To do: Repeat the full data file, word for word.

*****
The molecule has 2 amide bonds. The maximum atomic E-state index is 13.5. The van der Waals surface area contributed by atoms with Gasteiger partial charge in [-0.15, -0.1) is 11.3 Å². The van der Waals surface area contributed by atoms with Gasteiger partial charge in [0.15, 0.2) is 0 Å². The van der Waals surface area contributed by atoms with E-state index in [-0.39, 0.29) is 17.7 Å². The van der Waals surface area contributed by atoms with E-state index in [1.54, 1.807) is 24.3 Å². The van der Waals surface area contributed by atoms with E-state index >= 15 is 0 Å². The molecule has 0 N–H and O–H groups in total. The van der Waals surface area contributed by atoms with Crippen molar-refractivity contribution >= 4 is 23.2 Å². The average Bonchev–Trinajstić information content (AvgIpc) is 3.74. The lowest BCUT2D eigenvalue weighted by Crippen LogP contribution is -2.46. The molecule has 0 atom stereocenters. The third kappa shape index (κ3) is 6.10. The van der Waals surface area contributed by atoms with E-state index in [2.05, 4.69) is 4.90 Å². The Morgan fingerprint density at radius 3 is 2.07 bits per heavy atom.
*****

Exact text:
The molecule has 2 amide bonds. The maximum atomic E-state index is 13.5. The van der Waals surface area contributed by atoms with Gasteiger partial charge in [-0.15, -0.1) is 11.3 Å². The van der Waals surface area contributed by atoms with Gasteiger partial charge in [0.15, 0.2) is 0 Å². The van der Waals surface area contributed by atoms with E-state index in [-0.39, 0.29) is 17.7 Å². The van der Waals surface area contributed by atoms with E-state index in [1.54, 1.807) is 24.3 Å². The van der Waals surface area contributed by atoms with E-state index >= 15 is 0 Å². The molecule has 0 N–H and O–H groups in total. The van der Waals surface area contributed by atoms with Crippen molar-refractivity contribution >= 4 is 23.2 Å². The average Bonchev–Trinajstić information content (AvgIpc) is 3.74. The lowest BCUT2D eigenvalue weighted by Crippen LogP contribution is -2.46. The molecule has 0 atom stereocenters. The third kappa shape index (κ3) is 6.10. The van der Waals surface area contributed by atoms with E-state index in [2.05, 4.69) is 4.90 Å². The Morgan fingerprint density at radius 3 is 2.07 bits per heavy atom.